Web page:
Hamilton Herald Masthead Hamilton County Herald

Editorial


Front Page - Friday, July 14, 2017

Expand access to justice through places of worship




Husch Blackwell attorney Joe Simpson volunteers at a legal clinic at White Oak United Methodist Church in Red Bank. - Photograph by David Laprad

Legal Aid of East Tennessee, Tennessee Faith and Justice Alliance, the Christian Legal Society and the Chattanooga Gospel Justice Initiative are working together on a new effort to expand access to justice in Chattanooga through places of worship.

The Tennessee Supreme Court formed the Access to Justice Commission in 2009 to expand access to justice across the state. An estimated 1 million Tennesseans face some type of civil legal issue each year and are unable to afford legal representation.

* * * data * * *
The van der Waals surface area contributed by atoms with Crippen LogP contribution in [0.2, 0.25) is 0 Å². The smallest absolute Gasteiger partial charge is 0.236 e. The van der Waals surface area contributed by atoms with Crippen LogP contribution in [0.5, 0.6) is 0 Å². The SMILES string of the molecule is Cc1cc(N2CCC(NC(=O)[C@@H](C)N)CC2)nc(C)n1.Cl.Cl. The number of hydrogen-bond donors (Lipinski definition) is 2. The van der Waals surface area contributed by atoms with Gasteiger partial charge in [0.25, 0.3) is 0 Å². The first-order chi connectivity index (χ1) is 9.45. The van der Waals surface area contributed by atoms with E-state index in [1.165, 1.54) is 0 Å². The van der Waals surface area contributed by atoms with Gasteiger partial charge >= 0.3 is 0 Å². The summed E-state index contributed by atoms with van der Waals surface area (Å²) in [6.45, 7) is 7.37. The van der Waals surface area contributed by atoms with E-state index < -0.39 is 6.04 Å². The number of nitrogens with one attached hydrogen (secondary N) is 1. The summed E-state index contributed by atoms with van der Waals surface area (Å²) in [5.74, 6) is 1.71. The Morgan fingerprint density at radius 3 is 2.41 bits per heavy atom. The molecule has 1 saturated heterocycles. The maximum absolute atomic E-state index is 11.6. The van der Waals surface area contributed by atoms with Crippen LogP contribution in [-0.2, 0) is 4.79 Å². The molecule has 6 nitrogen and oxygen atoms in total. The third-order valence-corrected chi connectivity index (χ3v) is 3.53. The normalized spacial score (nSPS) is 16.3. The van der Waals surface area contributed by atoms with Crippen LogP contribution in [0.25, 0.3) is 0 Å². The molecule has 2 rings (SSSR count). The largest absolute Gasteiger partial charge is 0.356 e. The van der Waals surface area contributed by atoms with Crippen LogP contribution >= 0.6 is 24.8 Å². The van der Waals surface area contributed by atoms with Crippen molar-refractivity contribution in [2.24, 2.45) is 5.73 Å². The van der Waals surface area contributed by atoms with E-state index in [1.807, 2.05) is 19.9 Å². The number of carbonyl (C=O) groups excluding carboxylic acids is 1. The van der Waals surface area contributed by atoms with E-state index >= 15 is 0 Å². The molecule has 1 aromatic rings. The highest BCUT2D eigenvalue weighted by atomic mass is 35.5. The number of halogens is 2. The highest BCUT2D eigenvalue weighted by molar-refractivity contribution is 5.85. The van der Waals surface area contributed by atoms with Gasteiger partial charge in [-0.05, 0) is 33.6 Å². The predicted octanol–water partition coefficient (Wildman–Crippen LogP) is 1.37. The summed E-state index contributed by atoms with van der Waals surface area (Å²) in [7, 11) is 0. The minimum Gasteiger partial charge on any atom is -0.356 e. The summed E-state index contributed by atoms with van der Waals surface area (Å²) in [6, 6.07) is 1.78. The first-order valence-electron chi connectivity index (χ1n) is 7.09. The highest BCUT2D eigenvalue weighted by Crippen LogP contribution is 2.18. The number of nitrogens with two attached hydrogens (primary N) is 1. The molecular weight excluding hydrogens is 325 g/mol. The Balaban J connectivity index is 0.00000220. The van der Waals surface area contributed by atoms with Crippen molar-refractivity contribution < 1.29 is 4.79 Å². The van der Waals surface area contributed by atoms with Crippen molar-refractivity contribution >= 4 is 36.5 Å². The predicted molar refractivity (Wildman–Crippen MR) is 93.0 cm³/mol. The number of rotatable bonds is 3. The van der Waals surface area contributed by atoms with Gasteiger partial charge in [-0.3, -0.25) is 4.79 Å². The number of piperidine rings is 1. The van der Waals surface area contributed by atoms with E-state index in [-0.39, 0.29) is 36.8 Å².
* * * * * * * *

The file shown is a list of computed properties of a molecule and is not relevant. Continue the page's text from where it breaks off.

The Access to Justice Commission created the Tennessee Faith and Justice Alliance on the premise that many individuals with legal issues will first seek assistance at their houses of worship.

Locally, Legal Aid of East Tennessee, the Christian Legal Society and the Chattanooga Gospel Justice Initiative have partnered in this same effort.

LAET and CLS will offer free legal clinics at area churches. LAET will assist those who qualify, while CLS and the CGJI are working to establish a network of attorneys willing to offer pro bono services for those who don’t qualify for legal aid.

One such partnership has been created with White Oak United Methodist Church in Red Bank. The collaboration will include legal issue awareness training for church leadership through the Tennessee Faith and Justice Alliance and pro bono legal clinics at the church.

This first legal aid clinic at White Oak was held on July 11. The clinic was free and open to anyone with a civil legal issue or question. Voluntary pro bono attorneys were available to provide counsel.

For more information about the partnership, contact Paige Evatt, pro bono director at Legal Aid of East Tennessee: 423 402-4758, pevatt@laet.org.

Source: LAET



Tennessee Press